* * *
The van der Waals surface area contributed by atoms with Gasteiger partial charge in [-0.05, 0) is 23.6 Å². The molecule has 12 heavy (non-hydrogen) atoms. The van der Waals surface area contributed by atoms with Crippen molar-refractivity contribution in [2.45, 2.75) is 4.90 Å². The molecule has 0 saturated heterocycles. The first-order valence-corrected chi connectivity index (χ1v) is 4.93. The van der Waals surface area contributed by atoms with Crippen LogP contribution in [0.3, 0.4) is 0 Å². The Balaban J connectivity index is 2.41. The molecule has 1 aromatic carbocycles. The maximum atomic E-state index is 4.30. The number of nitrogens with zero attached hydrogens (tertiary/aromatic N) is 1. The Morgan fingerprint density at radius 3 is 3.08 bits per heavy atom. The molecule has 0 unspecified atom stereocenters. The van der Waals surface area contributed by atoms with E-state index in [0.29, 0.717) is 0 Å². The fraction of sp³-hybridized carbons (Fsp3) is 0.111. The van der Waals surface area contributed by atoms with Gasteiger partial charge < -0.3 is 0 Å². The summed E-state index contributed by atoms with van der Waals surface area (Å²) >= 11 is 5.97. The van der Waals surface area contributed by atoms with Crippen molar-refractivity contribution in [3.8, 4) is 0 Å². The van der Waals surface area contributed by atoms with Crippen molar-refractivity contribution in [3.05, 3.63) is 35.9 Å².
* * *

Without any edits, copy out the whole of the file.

The van der Waals surface area contributed by atoms with Gasteiger partial charge in [-0.05, 0) is 23.6 Å². The molecule has 12 heavy (non-hydrogen) atoms. The van der Waals surface area contributed by atoms with Crippen molar-refractivity contribution in [2.45, 2.75) is 4.90 Å². The molecule has 0 saturated heterocycles. The first-order valence-corrected chi connectivity index (χ1v) is 4.93. The van der Waals surface area contributed by atoms with Crippen LogP contribution in [0.3, 0.4) is 0 Å². The Balaban J connectivity index is 2.41. The molecule has 1 aromatic carbocycles. The maximum atomic E-state index is 4.30. The number of nitrogens with zero attached hydrogens (tertiary/aromatic N) is 1. The Morgan fingerprint density at radius 3 is 3.08 bits per heavy atom. The molecule has 0 unspecified atom stereocenters. The van der Waals surface area contributed by atoms with E-state index in [0.29, 0.717) is 0 Å². The fraction of sp³-hybridized carbons (Fsp3) is 0.111. The van der Waals surface area contributed by atoms with Gasteiger partial charge < -0.3 is 0 Å². The summed E-state index contributed by atoms with van der Waals surface area (Å²) >= 11 is 5.97. The van der Waals surface area contributed by atoms with Crippen molar-refractivity contribution in [3.8, 4) is 0 Å². The van der Waals surface area contributed by atoms with Crippen molar-refractivity contribution in [3.05, 3.63) is 35.9 Å².